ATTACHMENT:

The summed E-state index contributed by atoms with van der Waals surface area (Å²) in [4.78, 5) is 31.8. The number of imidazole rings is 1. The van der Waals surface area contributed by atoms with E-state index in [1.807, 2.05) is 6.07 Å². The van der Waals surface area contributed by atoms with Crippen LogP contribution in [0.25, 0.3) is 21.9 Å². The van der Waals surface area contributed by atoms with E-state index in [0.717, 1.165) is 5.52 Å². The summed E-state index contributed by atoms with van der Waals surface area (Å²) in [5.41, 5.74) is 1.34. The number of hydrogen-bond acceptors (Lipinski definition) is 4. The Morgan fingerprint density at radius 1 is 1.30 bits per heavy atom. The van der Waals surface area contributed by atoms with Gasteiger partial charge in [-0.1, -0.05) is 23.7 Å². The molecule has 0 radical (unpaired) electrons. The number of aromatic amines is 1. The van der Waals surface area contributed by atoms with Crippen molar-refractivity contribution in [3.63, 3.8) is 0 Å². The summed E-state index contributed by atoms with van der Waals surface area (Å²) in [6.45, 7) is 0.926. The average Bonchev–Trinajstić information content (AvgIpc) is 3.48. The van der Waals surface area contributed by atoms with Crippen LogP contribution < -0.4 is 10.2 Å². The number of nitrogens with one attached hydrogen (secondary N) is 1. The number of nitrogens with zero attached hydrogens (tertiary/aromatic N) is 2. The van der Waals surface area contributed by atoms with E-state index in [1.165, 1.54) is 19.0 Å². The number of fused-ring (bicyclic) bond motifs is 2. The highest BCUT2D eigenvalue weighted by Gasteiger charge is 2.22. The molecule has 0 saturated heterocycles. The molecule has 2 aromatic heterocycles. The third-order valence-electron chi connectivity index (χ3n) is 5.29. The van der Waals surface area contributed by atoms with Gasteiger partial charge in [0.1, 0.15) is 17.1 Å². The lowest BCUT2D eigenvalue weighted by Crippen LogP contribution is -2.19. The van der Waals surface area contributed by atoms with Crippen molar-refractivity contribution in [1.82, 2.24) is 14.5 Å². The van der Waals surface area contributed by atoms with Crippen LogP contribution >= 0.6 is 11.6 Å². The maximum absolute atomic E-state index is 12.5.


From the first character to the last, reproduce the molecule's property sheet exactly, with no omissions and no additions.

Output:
The summed E-state index contributed by atoms with van der Waals surface area (Å²) in [4.78, 5) is 31.8. The number of imidazole rings is 1. The van der Waals surface area contributed by atoms with E-state index in [1.807, 2.05) is 6.07 Å². The van der Waals surface area contributed by atoms with Crippen LogP contribution in [0.25, 0.3) is 21.9 Å². The van der Waals surface area contributed by atoms with E-state index in [0.717, 1.165) is 5.52 Å². The summed E-state index contributed by atoms with van der Waals surface area (Å²) in [5.41, 5.74) is 1.34. The number of hydrogen-bond acceptors (Lipinski definition) is 4. The Morgan fingerprint density at radius 1 is 1.30 bits per heavy atom. The van der Waals surface area contributed by atoms with Gasteiger partial charge in [-0.1, -0.05) is 23.7 Å². The molecule has 0 radical (unpaired) electrons. The number of aromatic amines is 1. The van der Waals surface area contributed by atoms with Crippen molar-refractivity contribution in [3.63, 3.8) is 0 Å². The summed E-state index contributed by atoms with van der Waals surface area (Å²) in [6.45, 7) is 0.926. The average Bonchev–Trinajstić information content (AvgIpc) is 3.48. The van der Waals surface area contributed by atoms with Crippen LogP contribution < -0.4 is 10.2 Å². The number of nitrogens with one attached hydrogen (secondary N) is 1. The number of nitrogens with zero attached hydrogens (tertiary/aromatic N) is 2. The van der Waals surface area contributed by atoms with E-state index in [1.165, 1.54) is 19.0 Å². The number of fused-ring (bicyclic) bond motifs is 2. The highest BCUT2D eigenvalue weighted by Gasteiger charge is 2.22. The molecule has 0 saturated heterocycles. The molecule has 2 aromatic heterocycles. The third-order valence-electron chi connectivity index (χ3n) is 5.29. The van der Waals surface area contributed by atoms with Gasteiger partial charge in [0.1, 0.15) is 17.1 Å². The lowest BCUT2D eigenvalue weighted by Crippen LogP contribution is -2.19. The van der Waals surface area contributed by atoms with Crippen molar-refractivity contribution in [1.82, 2.24) is 14.5 Å². The van der Waals surface area contributed by atoms with Crippen LogP contribution >= 0.6 is 11.6 Å². The maximum absolute atomic E-state index is 12.5.